Unemployment rose from 7.7% in 2008 and 9.5% in 2009 to 15.9% in early 2011. Salaries of civil servants and pensions are cut by an average of 15%. Collective wage agreements and employment protection are abolished.
The issue is that the declared aims of these policies are far from being met. Thousands of companies are closed, inflation is increasing and state revenues are collapsing as large companies try to get as much money as possible from the people and they still pay no taxes. The state debt rose to 340 billion or 153% of GDP and it is widely accepted by economists that Greece cannot sustain it. This is because the EU-IMF loan aimed at saving the Greek and European banks and not the Greek people. The loan aimed at giving the time to the banks to sell of the Greek sovereign bonds to the ECB and thus transferring the burden to all citizens of the Eurozone-countries.
The solution that the Papandreou-government and the Troika (EU-ECB-IMF) came up to was that the austerity measures were not enough and that the Greek people have to suffer even more. Now, the second round of reforms is coming with the government selling off state property and reducing salaries of civil servants even more. The banks are going to get another subsidy of 30 billion with the new EU-IMF loan.
In the Netherlands, Dutch media and government attack with the worst way to Greek people characterizing them lazy and unproductive, and prone to tax evasion. In this way, they also justify the less-harsh austerity measures that are applied in the Netherlands.
In current socioeconomic system the debts can show how bad the performance of a national economy is, always in the terms of system; this is a mechanism for new and harder measures which on the one hand deteriorate more the position of the workers and youths, the freedoms and sale of all the public goods and on the other they contribute to the reproduction of the system.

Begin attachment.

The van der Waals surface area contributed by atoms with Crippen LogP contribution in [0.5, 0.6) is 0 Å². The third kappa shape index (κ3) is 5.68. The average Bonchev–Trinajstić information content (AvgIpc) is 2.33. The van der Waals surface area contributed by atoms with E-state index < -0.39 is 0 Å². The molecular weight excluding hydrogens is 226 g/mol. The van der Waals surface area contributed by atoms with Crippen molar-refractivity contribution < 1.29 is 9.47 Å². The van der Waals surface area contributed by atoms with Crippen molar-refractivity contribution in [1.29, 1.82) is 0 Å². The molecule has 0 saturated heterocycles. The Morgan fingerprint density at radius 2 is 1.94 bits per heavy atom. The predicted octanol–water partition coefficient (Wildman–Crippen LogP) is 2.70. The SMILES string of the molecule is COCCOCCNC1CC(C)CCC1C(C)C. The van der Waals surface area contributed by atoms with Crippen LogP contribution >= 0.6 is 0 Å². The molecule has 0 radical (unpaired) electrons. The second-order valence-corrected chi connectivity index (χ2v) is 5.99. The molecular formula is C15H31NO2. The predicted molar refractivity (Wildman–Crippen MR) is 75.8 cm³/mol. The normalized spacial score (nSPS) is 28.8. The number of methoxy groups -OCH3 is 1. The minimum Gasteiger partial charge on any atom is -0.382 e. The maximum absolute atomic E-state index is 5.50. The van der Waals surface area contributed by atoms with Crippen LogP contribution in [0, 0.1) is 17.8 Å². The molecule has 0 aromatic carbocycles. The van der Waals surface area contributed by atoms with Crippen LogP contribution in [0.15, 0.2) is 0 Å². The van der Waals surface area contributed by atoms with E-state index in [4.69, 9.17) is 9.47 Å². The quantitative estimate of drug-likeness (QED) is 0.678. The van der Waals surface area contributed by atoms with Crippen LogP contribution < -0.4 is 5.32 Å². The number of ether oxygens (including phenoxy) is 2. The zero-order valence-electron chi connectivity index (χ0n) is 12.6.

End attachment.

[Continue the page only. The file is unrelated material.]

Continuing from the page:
So, debt is the expression of all the choices of governments at the national and international level in this period. The high debts that occur in almost all the states could be characterized only as fake for the majority of the society and could not be separated to odious and non-odious in cases of corruption. These debts cannot be managed with a friendly way for the workers and cannot be disconnected from crisis and the new aggression of capital in order to overcome the crisis. We did not create this debt! We do not recognize it! We will not repay it! The hundreds of thousands of people that flood the squares of Greece, Spain and other countries these days show that the people will not play their game.
To discuss all the aspects of Greek situation and crisis, we organise a documentary event showing the documentary “Debtocracy” that focuses on the ‘Greek crisis’, which is an independent production by 2 Greek journalists (one was dismissed from his tv post when it came out) and based on the support of Greek people. The documentary will be followed by an open discussion on the topic. The initial speakers will be two Greek people (one living in Greece and one living in the Netherlands).